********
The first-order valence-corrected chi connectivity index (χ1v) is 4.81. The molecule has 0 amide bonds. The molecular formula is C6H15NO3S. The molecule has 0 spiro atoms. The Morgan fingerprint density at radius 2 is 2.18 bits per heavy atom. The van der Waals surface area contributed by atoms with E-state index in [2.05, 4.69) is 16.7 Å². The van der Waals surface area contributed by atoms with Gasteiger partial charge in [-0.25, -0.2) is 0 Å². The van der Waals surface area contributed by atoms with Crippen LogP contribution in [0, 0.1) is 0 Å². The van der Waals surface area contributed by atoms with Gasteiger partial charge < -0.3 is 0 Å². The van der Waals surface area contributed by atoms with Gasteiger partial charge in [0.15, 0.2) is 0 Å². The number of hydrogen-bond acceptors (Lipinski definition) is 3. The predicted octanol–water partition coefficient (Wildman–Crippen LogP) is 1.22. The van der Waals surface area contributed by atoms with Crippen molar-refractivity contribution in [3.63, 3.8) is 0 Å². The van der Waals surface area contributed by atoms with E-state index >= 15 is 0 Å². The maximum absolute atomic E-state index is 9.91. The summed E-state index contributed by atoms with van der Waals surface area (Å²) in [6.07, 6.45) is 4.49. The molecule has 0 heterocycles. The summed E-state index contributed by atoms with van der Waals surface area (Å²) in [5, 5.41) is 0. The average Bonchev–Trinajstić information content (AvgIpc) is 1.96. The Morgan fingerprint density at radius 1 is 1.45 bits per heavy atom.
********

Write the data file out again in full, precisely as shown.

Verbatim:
The first-order valence-corrected chi connectivity index (χ1v) is 4.81. The molecule has 0 amide bonds. The molecular formula is C6H15NO3S. The molecule has 0 spiro atoms. The Morgan fingerprint density at radius 2 is 2.18 bits per heavy atom. The van der Waals surface area contributed by atoms with E-state index in [2.05, 4.69) is 16.7 Å². The van der Waals surface area contributed by atoms with Gasteiger partial charge in [-0.25, -0.2) is 0 Å². The van der Waals surface area contributed by atoms with Crippen LogP contribution in [0, 0.1) is 0 Å². The van der Waals surface area contributed by atoms with Gasteiger partial charge < -0.3 is 0 Å². The van der Waals surface area contributed by atoms with Gasteiger partial charge in [0.15, 0.2) is 0 Å². The number of hydrogen-bond acceptors (Lipinski definition) is 3. The predicted octanol–water partition coefficient (Wildman–Crippen LogP) is 1.22. The van der Waals surface area contributed by atoms with Crippen molar-refractivity contribution in [3.63, 3.8) is 0 Å². The van der Waals surface area contributed by atoms with E-state index >= 15 is 0 Å². The maximum absolute atomic E-state index is 9.91. The summed E-state index contributed by atoms with van der Waals surface area (Å²) in [6.07, 6.45) is 4.49. The molecule has 0 heterocycles. The summed E-state index contributed by atoms with van der Waals surface area (Å²) in [5, 5.41) is 0. The average Bonchev–Trinajstić information content (AvgIpc) is 1.96. The Morgan fingerprint density at radius 1 is 1.45 bits per heavy atom.